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Local

From the Archives: When the Grateful Dead rocked DeKalb

DeKALB – Two days before the Grateful Dead were to play at Evans Field House in 1977, Northern Illinois University’s Board of Regents rearranged its agenda to sign off on a contract with the band so ticket sales could begin.

Some regents balked at the terms of the deal, the Northern Star reported at the time.

“I understand it’s a matter of utmost importance,” Regent Chairman David Murray said. “But the fee, $30,000 plus 80 percent of the ticket receipts, is enough to make a regent flinch.”

Student Regent Rick Resnik asked the board to rearrange the agenda to consider the item first so ticket sales could start sooner. Resnik told the board the show would sell out and the concert committee would make $1,000 on the performance. University President Richard Nelson vouched for the concert committee’s “stable financial condition,” the Star reported at the time.

The regents approved the contract and the concert went on to make history as the largest and most expensive in NIU’s history at the time, according to reports in the Northern Star and Daily Chronicle.

The Grateful Dead was having a great year. The band’s most-hyped show – at Cornell University’s Barton Hall on May 8, 1977 – had been that spring. The DeKalb show also has received high praise.

The Grateful Dead’s performance has been well documented. Elizabeth Lundholm-Sury wrote a great piece in Northern Now in 2004 that recounted how the show was organized in less than a month by students, including NIU graduate Jim Dombek, who now leads the Sycamore School District 427 Board. At the time, Northern Star reporter Lilia Chacon interviewed the band’s cook. Fellow Northern Star writer G. Alexander summed up the show this way: “Anyone who missed the Grateful Dead Saturday night missed a spectacular show, period. The Dead had powerful magic that night and the Field House crowd had enough excitement and energy to light up Chicago. Together, the lit up crowd and the Dead made the concert the biggest and most exciting concert ever in this expanding corn town.” Alexander also noted: “... one of the important aspects of the whole show is the fact that it happened.”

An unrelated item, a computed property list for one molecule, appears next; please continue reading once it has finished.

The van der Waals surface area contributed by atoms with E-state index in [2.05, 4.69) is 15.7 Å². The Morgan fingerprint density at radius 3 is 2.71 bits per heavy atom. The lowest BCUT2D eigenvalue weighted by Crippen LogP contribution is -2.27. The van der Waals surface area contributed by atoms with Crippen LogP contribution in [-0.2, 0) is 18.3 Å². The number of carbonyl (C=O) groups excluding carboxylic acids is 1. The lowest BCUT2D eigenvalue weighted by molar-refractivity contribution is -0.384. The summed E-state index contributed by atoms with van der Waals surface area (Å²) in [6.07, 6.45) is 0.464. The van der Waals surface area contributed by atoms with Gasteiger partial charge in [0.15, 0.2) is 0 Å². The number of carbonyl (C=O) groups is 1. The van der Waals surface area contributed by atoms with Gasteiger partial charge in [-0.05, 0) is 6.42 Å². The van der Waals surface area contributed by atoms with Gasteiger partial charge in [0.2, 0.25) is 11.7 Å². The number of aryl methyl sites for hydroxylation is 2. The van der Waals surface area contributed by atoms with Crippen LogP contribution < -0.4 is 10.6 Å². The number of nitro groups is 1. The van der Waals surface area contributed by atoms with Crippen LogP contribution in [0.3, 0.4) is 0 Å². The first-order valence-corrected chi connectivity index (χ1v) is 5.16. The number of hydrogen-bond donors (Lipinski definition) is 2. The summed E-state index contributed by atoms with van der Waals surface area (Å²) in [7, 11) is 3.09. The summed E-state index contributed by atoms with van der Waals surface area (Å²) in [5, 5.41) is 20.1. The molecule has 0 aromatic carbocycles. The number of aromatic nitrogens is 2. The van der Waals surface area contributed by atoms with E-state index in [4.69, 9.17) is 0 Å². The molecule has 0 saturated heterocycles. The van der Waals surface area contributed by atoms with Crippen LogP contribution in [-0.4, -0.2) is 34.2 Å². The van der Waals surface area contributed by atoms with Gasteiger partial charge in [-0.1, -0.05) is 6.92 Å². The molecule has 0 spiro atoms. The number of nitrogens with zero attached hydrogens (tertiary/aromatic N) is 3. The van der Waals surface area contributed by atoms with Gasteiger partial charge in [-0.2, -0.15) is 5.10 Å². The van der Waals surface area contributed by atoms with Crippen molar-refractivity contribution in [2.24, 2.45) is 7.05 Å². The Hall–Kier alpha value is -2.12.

An earlier show didn’t happen. The Grateful Dead were slated to play a benefit show March 11, 1971, at NIU’s Center Ballroom. Proceeds from the show were to go to the NIU Bail Bond Commission. Phil Larsen, president of the commission, told the Daily Chronicle the commission had formed the previous fall “to keep students in class while waiting to go to court.” Demonstrations in May 1970 – in response to the Kent State University shooting – shut down the DeKalb campus and NIU students were arrested by the busload, according to the DeKalb County Journal. The 1971 concert was canceled for some reason and $5,000 collected for tickets was refunded.

Even the 1977 show wasn’t without incident.

“Misuse of matches by persons traveling with the rock group the Grateful Dead resulted in a fire which did $435 damage to a room at the DeKalb Holiday Inn, 1212 W. Lincoln Hwy., early Sunday morning,” the Daily Chronicle reported Nov. 1. “DeKalb firemen were called to Room 238 about 6:14 a.m. They found the bed and surrounding areas in flames. The room reportedly was reserved to Keith and Donna Godchaux.”

Keith Godchaux was the Dead’s keyboardist at the time and his wife, Donna, had joined the band as a vocalist.

“A spokesman for the motel said the occupants of the room reportedly lit a match while looking for something under the bed,” the Chronicle reported. “Representatives of the band reportedly paid the motel management cash for the damage.”

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